Assessing the risk of nutrient loss under intensive crop production in the Panatana Catchment, Tasmania, Australia
Cotching, WE and Lisson, S, Assessing the risk of nutrient loss under intensive crop production in the Panatana Catchment, Tasmania, Australia, ASA, CSSA and SSSA International Annual Meetings, 16-19 October 2011, Texas USA (2011) [Conference Extract]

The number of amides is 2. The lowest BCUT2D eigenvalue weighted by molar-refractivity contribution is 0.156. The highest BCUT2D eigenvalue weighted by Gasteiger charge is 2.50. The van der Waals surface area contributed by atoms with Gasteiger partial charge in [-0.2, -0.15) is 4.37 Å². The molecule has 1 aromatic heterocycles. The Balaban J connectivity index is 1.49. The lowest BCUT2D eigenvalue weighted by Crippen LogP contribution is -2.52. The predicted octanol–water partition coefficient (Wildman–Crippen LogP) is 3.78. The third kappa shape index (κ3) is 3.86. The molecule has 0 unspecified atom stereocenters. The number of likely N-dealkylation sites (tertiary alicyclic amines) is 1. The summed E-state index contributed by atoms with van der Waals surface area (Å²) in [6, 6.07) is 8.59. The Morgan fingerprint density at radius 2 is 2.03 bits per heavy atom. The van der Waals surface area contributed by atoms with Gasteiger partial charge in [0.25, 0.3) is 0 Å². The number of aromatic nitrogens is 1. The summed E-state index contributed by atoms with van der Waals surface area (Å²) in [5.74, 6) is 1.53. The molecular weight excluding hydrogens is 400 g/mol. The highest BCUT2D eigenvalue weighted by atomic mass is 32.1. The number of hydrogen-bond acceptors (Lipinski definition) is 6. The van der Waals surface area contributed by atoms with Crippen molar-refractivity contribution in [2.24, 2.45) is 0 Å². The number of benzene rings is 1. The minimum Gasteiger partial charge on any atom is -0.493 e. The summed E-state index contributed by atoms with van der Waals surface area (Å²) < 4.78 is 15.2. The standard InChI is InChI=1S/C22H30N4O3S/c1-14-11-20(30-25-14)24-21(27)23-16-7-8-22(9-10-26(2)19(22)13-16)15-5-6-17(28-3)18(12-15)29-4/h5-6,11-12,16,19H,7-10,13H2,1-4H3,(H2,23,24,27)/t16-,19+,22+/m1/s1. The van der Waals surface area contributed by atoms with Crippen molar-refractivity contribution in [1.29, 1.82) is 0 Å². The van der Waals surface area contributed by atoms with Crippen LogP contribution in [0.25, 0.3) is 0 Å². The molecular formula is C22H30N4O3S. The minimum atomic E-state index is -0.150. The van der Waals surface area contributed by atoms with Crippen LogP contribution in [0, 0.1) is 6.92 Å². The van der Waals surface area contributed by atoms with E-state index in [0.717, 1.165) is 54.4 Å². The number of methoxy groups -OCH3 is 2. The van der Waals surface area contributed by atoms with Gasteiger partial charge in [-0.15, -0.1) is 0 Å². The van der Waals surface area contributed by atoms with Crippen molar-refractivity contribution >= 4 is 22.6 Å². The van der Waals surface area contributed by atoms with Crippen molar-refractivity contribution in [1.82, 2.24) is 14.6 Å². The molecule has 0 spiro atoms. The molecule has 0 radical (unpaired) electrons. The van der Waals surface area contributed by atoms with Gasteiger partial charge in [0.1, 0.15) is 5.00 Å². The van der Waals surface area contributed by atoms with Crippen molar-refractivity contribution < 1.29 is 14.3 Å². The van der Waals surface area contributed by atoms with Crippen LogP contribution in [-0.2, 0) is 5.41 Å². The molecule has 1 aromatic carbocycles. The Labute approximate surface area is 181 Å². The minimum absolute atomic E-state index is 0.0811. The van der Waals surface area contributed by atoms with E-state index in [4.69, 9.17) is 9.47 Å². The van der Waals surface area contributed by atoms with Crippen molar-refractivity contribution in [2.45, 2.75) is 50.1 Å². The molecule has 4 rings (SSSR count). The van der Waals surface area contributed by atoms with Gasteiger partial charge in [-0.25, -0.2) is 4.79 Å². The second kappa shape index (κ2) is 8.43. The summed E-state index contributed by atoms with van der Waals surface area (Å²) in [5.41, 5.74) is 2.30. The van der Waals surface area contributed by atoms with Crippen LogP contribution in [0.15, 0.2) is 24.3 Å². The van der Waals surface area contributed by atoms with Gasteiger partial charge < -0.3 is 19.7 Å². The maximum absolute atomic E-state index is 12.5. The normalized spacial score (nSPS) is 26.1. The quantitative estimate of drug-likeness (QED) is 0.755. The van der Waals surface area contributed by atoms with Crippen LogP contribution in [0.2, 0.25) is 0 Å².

The Panatana catchment in central north Tasmania, Australia (~41°12’S, 146°26’E) is one the most intensively cropped catchments in the state due to a favourable climate, productive soils and ready access to various agricultural processing and port facilities. The high rates of irrigation and fertiliser use in the catchment, combined with typically high annual rainfall totals and soils that have high infiltration rates and rapid permeability, create conditions that are conducive to high drainage and nitrogen leaching losses below the root zone. This paper reports on desktop modelling studies of the impact of current management practices on the N balance under intensive vegetable-based cropping in the Panatana catchment. Modelling was also used to identify feasible and viable practices for reducing N loss. Crop water supply was found to exceed crop water use for all crops grown across the 7 crop-based case farms resulting in substantial (i.e. >100 mm) average seasonal drainage figures for each crop. Crop N demand is close to crop N supply for all rotation elements with the exception of potato which has an average surplus of 89 kg N/ha. As a consequence, potato has the highest rate of N loss of 29 kg N/ha (up to 4X greater than other crops). Modelling showed that practicable management options such as deficit-based irrigation and reduced N fertiliser rates have the potential to generate significant financial savings via reduced input costs and reductions in offsite N loss, while maintaining current levels of productivity.